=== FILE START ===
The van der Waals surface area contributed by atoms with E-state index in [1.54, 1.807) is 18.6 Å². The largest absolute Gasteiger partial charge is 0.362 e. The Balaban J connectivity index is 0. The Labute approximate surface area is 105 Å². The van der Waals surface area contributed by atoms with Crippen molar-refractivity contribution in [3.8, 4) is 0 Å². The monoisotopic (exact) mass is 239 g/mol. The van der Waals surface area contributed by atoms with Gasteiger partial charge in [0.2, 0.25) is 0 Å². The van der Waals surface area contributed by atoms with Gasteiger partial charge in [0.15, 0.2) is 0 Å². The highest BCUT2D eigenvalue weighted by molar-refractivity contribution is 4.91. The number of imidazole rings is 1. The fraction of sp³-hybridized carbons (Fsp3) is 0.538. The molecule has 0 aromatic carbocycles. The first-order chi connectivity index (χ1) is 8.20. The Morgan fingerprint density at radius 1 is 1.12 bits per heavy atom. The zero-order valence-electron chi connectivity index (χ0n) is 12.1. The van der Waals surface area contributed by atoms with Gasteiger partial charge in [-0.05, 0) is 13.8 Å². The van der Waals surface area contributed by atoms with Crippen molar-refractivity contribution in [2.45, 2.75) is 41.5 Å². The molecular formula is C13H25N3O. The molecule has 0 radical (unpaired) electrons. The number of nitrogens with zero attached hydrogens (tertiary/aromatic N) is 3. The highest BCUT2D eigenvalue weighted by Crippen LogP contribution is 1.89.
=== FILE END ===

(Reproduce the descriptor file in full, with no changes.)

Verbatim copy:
The van der Waals surface area contributed by atoms with E-state index in [1.54, 1.807) is 18.6 Å². The largest absolute Gasteiger partial charge is 0.362 e. The Balaban J connectivity index is 0. The Labute approximate surface area is 105 Å². The van der Waals surface area contributed by atoms with Crippen molar-refractivity contribution in [3.8, 4) is 0 Å². The monoisotopic (exact) mass is 239 g/mol. The van der Waals surface area contributed by atoms with Gasteiger partial charge in [0.2, 0.25) is 0 Å². The van der Waals surface area contributed by atoms with Gasteiger partial charge in [0.15, 0.2) is 0 Å². The highest BCUT2D eigenvalue weighted by molar-refractivity contribution is 4.91. The number of imidazole rings is 1. The fraction of sp³-hybridized carbons (Fsp3) is 0.538. The molecule has 0 aromatic carbocycles. The first-order chi connectivity index (χ1) is 8.20. The Morgan fingerprint density at radius 1 is 1.12 bits per heavy atom. The zero-order valence-electron chi connectivity index (χ0n) is 12.1. The van der Waals surface area contributed by atoms with Gasteiger partial charge in [-0.05, 0) is 13.8 Å². The van der Waals surface area contributed by atoms with Crippen molar-refractivity contribution in [2.45, 2.75) is 41.5 Å². The molecular formula is C13H25N3O. The molecule has 0 radical (unpaired) electrons. The number of nitrogens with zero attached hydrogens (tertiary/aromatic N) is 3. The highest BCUT2D eigenvalue weighted by Crippen LogP contribution is 1.89.